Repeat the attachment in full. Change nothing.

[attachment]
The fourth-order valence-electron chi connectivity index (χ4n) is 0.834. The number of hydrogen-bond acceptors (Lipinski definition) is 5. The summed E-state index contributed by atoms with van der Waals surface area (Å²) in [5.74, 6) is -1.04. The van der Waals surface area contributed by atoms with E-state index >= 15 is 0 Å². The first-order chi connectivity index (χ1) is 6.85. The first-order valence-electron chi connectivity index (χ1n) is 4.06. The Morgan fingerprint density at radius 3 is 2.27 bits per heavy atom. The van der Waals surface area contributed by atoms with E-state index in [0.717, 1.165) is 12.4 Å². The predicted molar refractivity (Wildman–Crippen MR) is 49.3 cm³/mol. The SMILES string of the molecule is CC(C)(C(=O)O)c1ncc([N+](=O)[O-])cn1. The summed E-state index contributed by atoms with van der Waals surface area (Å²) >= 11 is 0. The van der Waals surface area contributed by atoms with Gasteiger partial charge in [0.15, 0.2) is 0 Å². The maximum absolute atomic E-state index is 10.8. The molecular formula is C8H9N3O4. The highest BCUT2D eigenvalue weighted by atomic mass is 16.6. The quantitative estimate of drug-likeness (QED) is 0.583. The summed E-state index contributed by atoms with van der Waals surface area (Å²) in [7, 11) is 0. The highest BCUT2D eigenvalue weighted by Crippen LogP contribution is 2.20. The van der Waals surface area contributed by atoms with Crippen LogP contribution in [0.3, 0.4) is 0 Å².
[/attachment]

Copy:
The fourth-order valence-electron chi connectivity index (χ4n) is 0.834. The number of hydrogen-bond acceptors (Lipinski definition) is 5. The summed E-state index contributed by atoms with van der Waals surface area (Å²) in [5.74, 6) is -1.04. The van der Waals surface area contributed by atoms with E-state index >= 15 is 0 Å². The first-order chi connectivity index (χ1) is 6.85. The first-order valence-electron chi connectivity index (χ1n) is 4.06. The Morgan fingerprint density at radius 3 is 2.27 bits per heavy atom. The van der Waals surface area contributed by atoms with E-state index in [0.717, 1.165) is 12.4 Å². The predicted molar refractivity (Wildman–Crippen MR) is 49.3 cm³/mol. The SMILES string of the molecule is CC(C)(C(=O)O)c1ncc([N+](=O)[O-])cn1. The summed E-state index contributed by atoms with van der Waals surface area (Å²) >= 11 is 0. The van der Waals surface area contributed by atoms with Gasteiger partial charge in [0.15, 0.2) is 0 Å². The maximum absolute atomic E-state index is 10.8. The molecular formula is C8H9N3O4. The highest BCUT2D eigenvalue weighted by atomic mass is 16.6. The quantitative estimate of drug-likeness (QED) is 0.583. The summed E-state index contributed by atoms with van der Waals surface area (Å²) in [7, 11) is 0. The highest BCUT2D eigenvalue weighted by Crippen LogP contribution is 2.20. The van der Waals surface area contributed by atoms with Crippen LogP contribution in [0.3, 0.4) is 0 Å².